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How Running Form Changes Late In The Race
To answer this question, let’s first look at an interesting study conducted by Pete Larson at the 2009 Manchester City Marathon. Using a high speed camera, Larson filmed runners at the 10K and 32K points of the race, and later classified them according to their foot strike.
At the 10K mark, his results for 936 runners were as follows: Heel strike: 88.9 percent; midfoot: 3.4 percent; forefoot: 1.8 percent; and asymmetrical: 5.9 percent.
At the 32K (20-mile) mark, Larson identified 286 runners of the above runners, displaying the following: Heel strike: 93 percent (87.8 percent were also heel striking at 10K.). Forefoot: 0 percent.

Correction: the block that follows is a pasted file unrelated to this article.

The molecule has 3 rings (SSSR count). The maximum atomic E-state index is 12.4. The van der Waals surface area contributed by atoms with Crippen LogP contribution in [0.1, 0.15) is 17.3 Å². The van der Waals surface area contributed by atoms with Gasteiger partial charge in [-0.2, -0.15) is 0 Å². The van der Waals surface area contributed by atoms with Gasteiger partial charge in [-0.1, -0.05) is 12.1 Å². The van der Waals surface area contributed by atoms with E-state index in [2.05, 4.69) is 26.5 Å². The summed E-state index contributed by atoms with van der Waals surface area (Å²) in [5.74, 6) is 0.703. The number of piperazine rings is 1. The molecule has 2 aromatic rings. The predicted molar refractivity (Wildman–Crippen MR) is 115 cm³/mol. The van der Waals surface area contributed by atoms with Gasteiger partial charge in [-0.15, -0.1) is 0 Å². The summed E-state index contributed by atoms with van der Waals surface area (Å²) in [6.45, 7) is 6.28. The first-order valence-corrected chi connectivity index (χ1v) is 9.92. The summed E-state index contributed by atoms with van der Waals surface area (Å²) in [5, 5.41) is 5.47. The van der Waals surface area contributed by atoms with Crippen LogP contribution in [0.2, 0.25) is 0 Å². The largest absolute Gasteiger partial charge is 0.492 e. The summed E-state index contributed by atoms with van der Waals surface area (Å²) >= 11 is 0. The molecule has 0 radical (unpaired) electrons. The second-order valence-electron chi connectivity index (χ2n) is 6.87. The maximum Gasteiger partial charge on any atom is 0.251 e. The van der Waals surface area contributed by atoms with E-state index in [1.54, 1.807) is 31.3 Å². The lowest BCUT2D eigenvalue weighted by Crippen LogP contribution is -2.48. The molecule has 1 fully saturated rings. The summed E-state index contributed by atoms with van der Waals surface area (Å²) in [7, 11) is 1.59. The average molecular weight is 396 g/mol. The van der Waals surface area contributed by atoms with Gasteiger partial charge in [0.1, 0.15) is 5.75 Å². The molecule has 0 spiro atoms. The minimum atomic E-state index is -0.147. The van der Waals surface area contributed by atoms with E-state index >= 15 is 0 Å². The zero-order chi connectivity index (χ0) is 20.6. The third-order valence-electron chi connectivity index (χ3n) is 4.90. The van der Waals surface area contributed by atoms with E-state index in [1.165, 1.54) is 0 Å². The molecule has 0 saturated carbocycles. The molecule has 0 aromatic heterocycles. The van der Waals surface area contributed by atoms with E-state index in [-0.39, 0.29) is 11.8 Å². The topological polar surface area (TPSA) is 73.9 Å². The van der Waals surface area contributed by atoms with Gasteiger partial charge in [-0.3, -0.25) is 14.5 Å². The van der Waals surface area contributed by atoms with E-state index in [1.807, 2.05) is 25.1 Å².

This brief study showed just how common it is to see a runner’s form change as he or she gets tired later in a race. I doubt this data is surprising if you’ve ever watched a friend push through the final 10K of a marathon. Compared to their normal running technique, their form at the end of a race can look pretty ugly.
While I contend that footstrike itself is not the real issue, this study does confirm that our running form changes late in a race. But how does this relate to cramping?
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